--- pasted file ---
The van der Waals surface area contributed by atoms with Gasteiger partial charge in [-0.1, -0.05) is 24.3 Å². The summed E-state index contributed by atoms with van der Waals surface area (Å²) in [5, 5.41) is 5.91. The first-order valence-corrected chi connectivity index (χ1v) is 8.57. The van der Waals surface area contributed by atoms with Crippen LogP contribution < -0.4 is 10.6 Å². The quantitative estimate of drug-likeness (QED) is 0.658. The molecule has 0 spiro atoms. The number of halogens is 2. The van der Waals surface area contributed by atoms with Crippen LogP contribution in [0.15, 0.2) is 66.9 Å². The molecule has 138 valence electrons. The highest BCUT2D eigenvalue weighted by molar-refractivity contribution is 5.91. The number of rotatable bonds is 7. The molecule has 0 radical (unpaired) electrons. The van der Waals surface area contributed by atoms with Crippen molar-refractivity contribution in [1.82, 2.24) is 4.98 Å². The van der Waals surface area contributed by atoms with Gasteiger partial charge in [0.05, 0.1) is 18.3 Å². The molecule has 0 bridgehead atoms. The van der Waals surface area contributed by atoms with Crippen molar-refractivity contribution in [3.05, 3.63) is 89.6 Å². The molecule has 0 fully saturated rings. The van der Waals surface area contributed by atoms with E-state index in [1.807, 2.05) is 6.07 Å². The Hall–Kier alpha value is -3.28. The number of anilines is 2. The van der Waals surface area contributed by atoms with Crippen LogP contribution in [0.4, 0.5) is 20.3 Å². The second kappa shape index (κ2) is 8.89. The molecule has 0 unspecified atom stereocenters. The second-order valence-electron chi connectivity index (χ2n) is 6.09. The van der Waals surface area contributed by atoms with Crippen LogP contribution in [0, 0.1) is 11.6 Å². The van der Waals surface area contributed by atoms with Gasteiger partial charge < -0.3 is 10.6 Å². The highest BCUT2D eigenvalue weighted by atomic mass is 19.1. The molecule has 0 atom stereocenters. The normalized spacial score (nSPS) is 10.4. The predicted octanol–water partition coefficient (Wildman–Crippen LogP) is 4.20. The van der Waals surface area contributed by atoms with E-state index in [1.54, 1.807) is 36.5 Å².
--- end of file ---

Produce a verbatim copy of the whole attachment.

The van der Waals surface area contributed by atoms with Gasteiger partial charge in [-0.1, -0.05) is 24.3 Å². The summed E-state index contributed by atoms with van der Waals surface area (Å²) in [5, 5.41) is 5.91. The first-order valence-corrected chi connectivity index (χ1v) is 8.57. The van der Waals surface area contributed by atoms with Crippen LogP contribution < -0.4 is 10.6 Å². The quantitative estimate of drug-likeness (QED) is 0.658. The molecule has 0 spiro atoms. The number of halogens is 2. The van der Waals surface area contributed by atoms with Crippen LogP contribution in [0.15, 0.2) is 66.9 Å². The molecule has 138 valence electrons. The highest BCUT2D eigenvalue weighted by molar-refractivity contribution is 5.91. The number of rotatable bonds is 7. The molecule has 0 radical (unpaired) electrons. The van der Waals surface area contributed by atoms with Crippen molar-refractivity contribution in [1.82, 2.24) is 4.98 Å². The van der Waals surface area contributed by atoms with Gasteiger partial charge in [0.05, 0.1) is 18.3 Å². The molecule has 0 bridgehead atoms. The van der Waals surface area contributed by atoms with Crippen molar-refractivity contribution in [3.05, 3.63) is 89.6 Å². The molecule has 0 fully saturated rings. The van der Waals surface area contributed by atoms with E-state index in [1.807, 2.05) is 6.07 Å². The Hall–Kier alpha value is -3.28. The number of anilines is 2. The van der Waals surface area contributed by atoms with Crippen LogP contribution in [0.4, 0.5) is 20.3 Å². The second kappa shape index (κ2) is 8.89. The molecule has 0 unspecified atom stereocenters. The second-order valence-electron chi connectivity index (χ2n) is 6.09. The van der Waals surface area contributed by atoms with Crippen LogP contribution in [0, 0.1) is 11.6 Å². The van der Waals surface area contributed by atoms with Gasteiger partial charge < -0.3 is 10.6 Å². The highest BCUT2D eigenvalue weighted by atomic mass is 19.1. The molecule has 0 atom stereocenters. The normalized spacial score (nSPS) is 10.4. The predicted octanol–water partition coefficient (Wildman–Crippen LogP) is 4.20. The van der Waals surface area contributed by atoms with E-state index in [1.54, 1.807) is 36.5 Å².